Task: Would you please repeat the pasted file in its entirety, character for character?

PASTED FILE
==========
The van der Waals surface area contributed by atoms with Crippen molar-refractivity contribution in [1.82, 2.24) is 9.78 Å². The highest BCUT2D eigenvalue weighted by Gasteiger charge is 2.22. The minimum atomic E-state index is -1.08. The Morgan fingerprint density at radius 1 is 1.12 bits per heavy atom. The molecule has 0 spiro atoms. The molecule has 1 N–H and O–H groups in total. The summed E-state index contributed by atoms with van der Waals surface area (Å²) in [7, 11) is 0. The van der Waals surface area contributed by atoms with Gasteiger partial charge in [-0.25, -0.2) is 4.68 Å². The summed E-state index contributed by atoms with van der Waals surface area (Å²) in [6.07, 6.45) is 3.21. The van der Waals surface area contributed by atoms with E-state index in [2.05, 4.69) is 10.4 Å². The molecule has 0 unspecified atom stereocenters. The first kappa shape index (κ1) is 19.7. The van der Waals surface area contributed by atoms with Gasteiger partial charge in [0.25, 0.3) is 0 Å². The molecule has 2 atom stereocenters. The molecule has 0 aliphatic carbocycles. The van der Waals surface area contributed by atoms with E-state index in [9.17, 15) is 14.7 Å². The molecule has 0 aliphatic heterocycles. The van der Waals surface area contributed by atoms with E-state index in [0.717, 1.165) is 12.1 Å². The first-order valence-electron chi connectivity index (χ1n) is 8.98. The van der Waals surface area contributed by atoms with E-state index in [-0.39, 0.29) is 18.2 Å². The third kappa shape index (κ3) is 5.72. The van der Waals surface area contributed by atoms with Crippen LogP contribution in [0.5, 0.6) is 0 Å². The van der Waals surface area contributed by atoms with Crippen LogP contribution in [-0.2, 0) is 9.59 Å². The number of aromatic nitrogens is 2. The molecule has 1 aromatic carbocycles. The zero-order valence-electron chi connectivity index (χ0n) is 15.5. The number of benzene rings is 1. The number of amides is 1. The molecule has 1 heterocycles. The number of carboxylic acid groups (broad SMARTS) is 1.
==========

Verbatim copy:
The van der Waals surface area contributed by atoms with Crippen molar-refractivity contribution in [1.82, 2.24) is 9.78 Å². The highest BCUT2D eigenvalue weighted by Gasteiger charge is 2.22. The minimum atomic E-state index is -1.08. The Morgan fingerprint density at radius 1 is 1.12 bits per heavy atom. The molecule has 0 spiro atoms. The molecule has 1 N–H and O–H groups in total. The summed E-state index contributed by atoms with van der Waals surface area (Å²) in [7, 11) is 0. The van der Waals surface area contributed by atoms with Gasteiger partial charge in [-0.25, -0.2) is 4.68 Å². The summed E-state index contributed by atoms with van der Waals surface area (Å²) in [6.07, 6.45) is 3.21. The van der Waals surface area contributed by atoms with E-state index in [2.05, 4.69) is 10.4 Å². The molecule has 0 unspecified atom stereocenters. The first kappa shape index (κ1) is 19.7. The van der Waals surface area contributed by atoms with Gasteiger partial charge in [0.25, 0.3) is 0 Å². The molecule has 2 atom stereocenters. The molecule has 0 aliphatic carbocycles. The van der Waals surface area contributed by atoms with E-state index in [9.17, 15) is 14.7 Å². The molecule has 0 aliphatic heterocycles. The van der Waals surface area contributed by atoms with E-state index in [0.717, 1.165) is 12.1 Å². The first-order valence-electron chi connectivity index (χ1n) is 8.98. The van der Waals surface area contributed by atoms with E-state index in [-0.39, 0.29) is 18.2 Å². The third kappa shape index (κ3) is 5.72. The van der Waals surface area contributed by atoms with Crippen LogP contribution in [0.5, 0.6) is 0 Å². The van der Waals surface area contributed by atoms with Crippen LogP contribution in [-0.2, 0) is 9.59 Å². The number of aromatic nitrogens is 2. The molecule has 1 aromatic carbocycles. The zero-order valence-electron chi connectivity index (χ0n) is 15.5. The number of benzene rings is 1. The number of amides is 1. The molecule has 1 heterocycles. The number of carboxylic acid groups (broad SMARTS) is 1.